This invention also provides a method of applying identification data to input data content, said method comprising the steps of:

(i) generating n instances of said input data content, where n is greater than one, at least all but one of said instances carrying respective identification data, said identification data of each of said instances carrying respective identification data being unique with respect to said respective identification data carried by the others of said instances; and

(ii) generating versions of said input data content by selecting segments from said n instances, so that each of said versions of said input data content carries identification data from said instances in accordance with an associated identification data pattern;

followed by one or more iterations of the steps of:

(iii) generating m further instances of said input data content, where m is one or more, each of said m instances carrying respective identification data which is unique with respect to all of the others of said instances; and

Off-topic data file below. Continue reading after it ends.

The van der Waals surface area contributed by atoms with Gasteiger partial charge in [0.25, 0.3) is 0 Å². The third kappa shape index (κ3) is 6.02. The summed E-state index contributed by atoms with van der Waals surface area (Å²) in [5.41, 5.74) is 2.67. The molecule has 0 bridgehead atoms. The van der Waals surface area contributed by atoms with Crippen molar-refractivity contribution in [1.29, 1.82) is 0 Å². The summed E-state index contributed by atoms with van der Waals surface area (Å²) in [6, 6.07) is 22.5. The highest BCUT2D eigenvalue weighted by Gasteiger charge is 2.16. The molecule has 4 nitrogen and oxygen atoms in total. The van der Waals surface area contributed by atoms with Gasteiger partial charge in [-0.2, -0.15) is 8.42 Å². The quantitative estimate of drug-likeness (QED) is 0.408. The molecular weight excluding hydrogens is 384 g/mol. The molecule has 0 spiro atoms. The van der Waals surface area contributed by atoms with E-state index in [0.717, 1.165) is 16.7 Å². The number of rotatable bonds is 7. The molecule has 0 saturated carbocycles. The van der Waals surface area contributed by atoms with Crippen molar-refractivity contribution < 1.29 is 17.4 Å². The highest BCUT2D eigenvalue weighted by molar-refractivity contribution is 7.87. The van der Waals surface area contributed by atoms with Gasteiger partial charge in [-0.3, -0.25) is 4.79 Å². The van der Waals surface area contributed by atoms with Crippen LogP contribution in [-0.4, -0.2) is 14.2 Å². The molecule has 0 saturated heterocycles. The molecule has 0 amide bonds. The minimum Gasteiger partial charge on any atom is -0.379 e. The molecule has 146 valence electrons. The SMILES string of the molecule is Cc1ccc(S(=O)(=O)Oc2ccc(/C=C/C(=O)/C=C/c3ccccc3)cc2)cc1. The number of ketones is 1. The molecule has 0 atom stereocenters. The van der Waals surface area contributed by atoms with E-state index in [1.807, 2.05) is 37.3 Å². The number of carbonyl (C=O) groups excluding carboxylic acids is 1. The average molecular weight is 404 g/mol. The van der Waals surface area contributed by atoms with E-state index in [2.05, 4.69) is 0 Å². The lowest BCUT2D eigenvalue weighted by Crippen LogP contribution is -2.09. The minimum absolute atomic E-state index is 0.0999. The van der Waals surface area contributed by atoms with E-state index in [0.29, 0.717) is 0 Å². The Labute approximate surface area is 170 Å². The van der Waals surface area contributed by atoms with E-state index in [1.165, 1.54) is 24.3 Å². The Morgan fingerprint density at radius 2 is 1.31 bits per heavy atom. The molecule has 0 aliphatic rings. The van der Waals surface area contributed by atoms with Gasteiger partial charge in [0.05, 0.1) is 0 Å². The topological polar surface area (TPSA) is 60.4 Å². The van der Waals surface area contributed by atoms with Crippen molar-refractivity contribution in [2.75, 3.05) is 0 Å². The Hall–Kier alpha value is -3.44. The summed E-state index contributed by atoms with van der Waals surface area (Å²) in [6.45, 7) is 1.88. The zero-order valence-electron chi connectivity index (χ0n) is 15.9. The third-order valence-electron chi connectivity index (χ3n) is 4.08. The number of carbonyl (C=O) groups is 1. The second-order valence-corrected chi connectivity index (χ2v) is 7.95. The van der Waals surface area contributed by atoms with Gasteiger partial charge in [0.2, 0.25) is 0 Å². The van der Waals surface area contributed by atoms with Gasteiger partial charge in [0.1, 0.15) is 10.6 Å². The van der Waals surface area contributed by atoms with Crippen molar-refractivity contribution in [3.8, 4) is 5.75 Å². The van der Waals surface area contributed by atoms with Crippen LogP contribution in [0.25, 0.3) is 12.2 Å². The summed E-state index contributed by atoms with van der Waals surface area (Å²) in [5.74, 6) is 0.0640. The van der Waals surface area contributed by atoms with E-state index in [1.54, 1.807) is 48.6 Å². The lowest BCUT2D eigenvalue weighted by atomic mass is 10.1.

(iv) generating further versions of said input data content by selecting segments from said m instances, a set of said instances including said m instances, or all of said generated instances, so that each version of said input data content carries identification data from said instances in accordance with an associated identification data pattern.

For better detection of the origin of pirate copies, it is preferred that in step (i), all of the instances carry respective identification data which is unique with respect to the other instances.

This invention also provides a method of applying identification data to input data content, said method comprising the steps of: